Swimming with a whale
Carbonear resident dives with beluga
Adam Penney of Carbonear recently got the chance to swim with a beluga whale that’s become a regular attraction in the harbour of Grate’s Cove. While it might have been neat for him to have an up-close encounter, the Department of Fisheries and Oceans is advising people to stay away from the whale if at all possible.
Adam Penney had not planned on suiting up and diving with the beluga whale coasting around Grates Cove harbour in recent weeks.
The 33-year-old Carbonear resident had only banked on taking a look at the mammal — affectionately dubbed Whaley by the locals — over Labour Day weekend. He had his diving gear with him, but wasn’t sure if he was getting in the water.
That was until he saw a family suiting up to go in the drink.
“When we got there, the whale wasn’t there right away,” said Penney. “Apparently, he follows the boats. He’s coming and going all the time from the wharf there.”
Entering into the wild with any animal can be as rewarding as it can be dangerous. If animals feel like they’ve been cornered, they may strike out. It is likely this particular beluga was separated from its mother and pod.
Climbing into the water, Penney was astonished by the way the beluga moved in the water.
“Just to be up close and to see how they move through the water,” he said. “Like how they control their buoyancy and the things that they do just blows your mind.
“You expect one thing with regards to the way (humans) swim with momentum and what you think is going to happen, then all of a sudden he twists, turns and he is right back where he started from.”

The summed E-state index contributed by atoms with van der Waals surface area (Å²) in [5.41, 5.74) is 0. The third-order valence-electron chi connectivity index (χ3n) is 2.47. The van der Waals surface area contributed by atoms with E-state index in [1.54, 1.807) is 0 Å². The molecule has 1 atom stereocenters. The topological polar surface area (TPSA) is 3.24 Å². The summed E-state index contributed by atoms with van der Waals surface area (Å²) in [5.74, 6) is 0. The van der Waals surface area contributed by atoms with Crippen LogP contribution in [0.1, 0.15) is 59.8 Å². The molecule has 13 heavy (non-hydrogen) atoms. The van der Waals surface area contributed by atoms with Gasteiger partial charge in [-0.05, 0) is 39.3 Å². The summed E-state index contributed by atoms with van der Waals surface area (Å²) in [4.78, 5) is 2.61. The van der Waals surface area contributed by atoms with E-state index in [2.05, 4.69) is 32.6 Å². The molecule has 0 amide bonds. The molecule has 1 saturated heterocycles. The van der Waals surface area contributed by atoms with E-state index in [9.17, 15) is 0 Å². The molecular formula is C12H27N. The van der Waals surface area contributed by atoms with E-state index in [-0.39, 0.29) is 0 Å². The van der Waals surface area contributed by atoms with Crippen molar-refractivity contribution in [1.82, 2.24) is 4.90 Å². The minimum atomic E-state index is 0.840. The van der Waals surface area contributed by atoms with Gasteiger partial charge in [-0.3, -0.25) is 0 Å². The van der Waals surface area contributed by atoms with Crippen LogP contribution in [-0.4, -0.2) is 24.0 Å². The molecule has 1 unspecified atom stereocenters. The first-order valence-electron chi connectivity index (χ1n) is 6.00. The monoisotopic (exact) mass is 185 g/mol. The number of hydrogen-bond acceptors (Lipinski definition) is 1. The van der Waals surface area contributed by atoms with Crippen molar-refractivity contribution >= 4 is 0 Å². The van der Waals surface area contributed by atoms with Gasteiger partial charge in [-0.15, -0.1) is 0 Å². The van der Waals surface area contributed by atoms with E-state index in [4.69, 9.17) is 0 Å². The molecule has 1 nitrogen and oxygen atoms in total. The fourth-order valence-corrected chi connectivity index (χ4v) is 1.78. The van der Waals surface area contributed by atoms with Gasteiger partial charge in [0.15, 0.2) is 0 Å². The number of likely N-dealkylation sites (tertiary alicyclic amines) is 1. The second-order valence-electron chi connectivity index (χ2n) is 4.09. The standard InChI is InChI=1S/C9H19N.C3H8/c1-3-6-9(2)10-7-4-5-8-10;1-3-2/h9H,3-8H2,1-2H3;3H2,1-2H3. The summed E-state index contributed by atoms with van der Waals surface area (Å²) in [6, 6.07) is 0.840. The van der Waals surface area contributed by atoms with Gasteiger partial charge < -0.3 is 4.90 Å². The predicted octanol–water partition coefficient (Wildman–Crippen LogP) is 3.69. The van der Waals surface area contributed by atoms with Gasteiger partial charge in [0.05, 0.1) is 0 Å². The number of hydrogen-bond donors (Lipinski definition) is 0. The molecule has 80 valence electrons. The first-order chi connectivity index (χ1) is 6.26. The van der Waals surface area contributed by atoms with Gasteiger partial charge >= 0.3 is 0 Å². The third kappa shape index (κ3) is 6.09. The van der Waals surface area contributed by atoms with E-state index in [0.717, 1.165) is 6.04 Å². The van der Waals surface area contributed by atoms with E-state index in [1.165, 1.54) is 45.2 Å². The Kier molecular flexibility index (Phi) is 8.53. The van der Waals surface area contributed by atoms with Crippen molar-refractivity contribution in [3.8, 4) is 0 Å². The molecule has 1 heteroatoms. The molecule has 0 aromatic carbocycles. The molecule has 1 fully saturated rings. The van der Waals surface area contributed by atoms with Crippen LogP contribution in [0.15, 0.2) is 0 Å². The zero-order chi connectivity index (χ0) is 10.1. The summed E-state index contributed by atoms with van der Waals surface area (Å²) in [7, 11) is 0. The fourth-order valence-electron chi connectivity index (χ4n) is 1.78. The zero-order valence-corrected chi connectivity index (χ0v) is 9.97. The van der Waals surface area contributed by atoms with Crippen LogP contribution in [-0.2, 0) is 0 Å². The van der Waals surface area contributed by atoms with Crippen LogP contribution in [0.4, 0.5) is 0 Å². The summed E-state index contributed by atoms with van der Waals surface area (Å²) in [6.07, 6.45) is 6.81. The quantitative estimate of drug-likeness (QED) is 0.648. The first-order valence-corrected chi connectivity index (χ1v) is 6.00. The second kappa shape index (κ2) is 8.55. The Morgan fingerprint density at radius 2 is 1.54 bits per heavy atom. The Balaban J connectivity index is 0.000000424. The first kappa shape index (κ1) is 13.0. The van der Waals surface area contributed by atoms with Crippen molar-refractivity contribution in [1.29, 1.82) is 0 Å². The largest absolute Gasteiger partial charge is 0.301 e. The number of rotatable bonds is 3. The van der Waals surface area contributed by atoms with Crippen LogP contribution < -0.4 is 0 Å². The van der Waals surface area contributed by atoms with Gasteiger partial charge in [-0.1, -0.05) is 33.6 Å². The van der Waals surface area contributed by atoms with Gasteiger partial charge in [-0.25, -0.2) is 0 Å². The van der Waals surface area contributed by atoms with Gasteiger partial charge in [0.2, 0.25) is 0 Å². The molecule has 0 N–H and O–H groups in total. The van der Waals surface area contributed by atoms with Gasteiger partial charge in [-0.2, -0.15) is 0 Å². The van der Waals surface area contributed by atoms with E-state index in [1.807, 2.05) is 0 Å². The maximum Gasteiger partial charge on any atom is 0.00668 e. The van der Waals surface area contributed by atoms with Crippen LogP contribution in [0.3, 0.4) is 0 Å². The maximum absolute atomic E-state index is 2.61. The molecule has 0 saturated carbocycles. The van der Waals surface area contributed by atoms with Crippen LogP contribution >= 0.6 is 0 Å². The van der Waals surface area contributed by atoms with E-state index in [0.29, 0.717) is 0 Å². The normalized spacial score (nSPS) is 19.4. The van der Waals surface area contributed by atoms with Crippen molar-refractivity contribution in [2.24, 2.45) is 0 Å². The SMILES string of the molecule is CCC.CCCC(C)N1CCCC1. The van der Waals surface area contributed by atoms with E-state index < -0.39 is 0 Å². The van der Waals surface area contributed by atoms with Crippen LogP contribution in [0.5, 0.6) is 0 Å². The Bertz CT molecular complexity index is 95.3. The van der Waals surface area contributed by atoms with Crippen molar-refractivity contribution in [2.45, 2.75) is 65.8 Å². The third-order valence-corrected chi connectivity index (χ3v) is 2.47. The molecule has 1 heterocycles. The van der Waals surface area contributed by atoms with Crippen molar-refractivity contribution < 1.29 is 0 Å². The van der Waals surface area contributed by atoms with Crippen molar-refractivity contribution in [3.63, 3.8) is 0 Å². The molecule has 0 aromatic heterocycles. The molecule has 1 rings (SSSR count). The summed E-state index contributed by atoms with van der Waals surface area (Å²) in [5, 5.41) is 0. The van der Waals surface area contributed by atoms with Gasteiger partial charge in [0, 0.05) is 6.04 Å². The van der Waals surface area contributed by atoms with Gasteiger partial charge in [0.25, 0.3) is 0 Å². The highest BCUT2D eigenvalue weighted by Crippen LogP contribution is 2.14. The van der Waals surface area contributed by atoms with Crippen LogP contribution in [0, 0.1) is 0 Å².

One thing that struck the experienced diver was the fluency and grace that the beluga swam with. These whales can reach weights of 3,500 pounds and can grow to be 18 feet long.
“It was amazing to see,” said Penney.
Once the whale found Penney in the water, it was hard for the diver to shake him.
“He followed us around right until the very end,” he said. “It didn’t seem like he wanted us to leave. Like all animals, he was a bit skittish at first.
“He was getting pretty playful at the end of it for sure.”
Penney is always wary of how interactions with humans can influence a wild animal.
“I always worry what too much human interaction could do for his future,” he said. “Will he even go look for his pod or hang around the wharf until something happens?
“There is always that worry, I guess.”
A love of diving
For the past six years, Penney has been a certified rescue diver. Although he does not do it professionally, he loves doing it recreationally.
A fascination with the ocean has driven him to dive with humpback whales in the North Atlantic and explore the sunken caverns along the Mexican coast. Penney’s dream is to swim in the warm waters of the Pacific ocean during the migration of the massive whale shark.
“It is something I always wanted to do,” said Penney. “I’m a bit of a thrill seeker. It is a whole different world being in the ocean.”
Being able to dive in an animal’s natural environment is something that costs money. In this instance, it cost Penney gas and time.
He has been in the Atlantic with whales, but never this close.
“I never thought I’d have that kind of interaction with an animal so close to home,” he said.
33-year-old Adam Penney dove into the chilly waters of Grates Cove harbour over the Labour Day weekend and spent some time with Whaley, a beluga whale who has been seen around the harbour the last few weeks.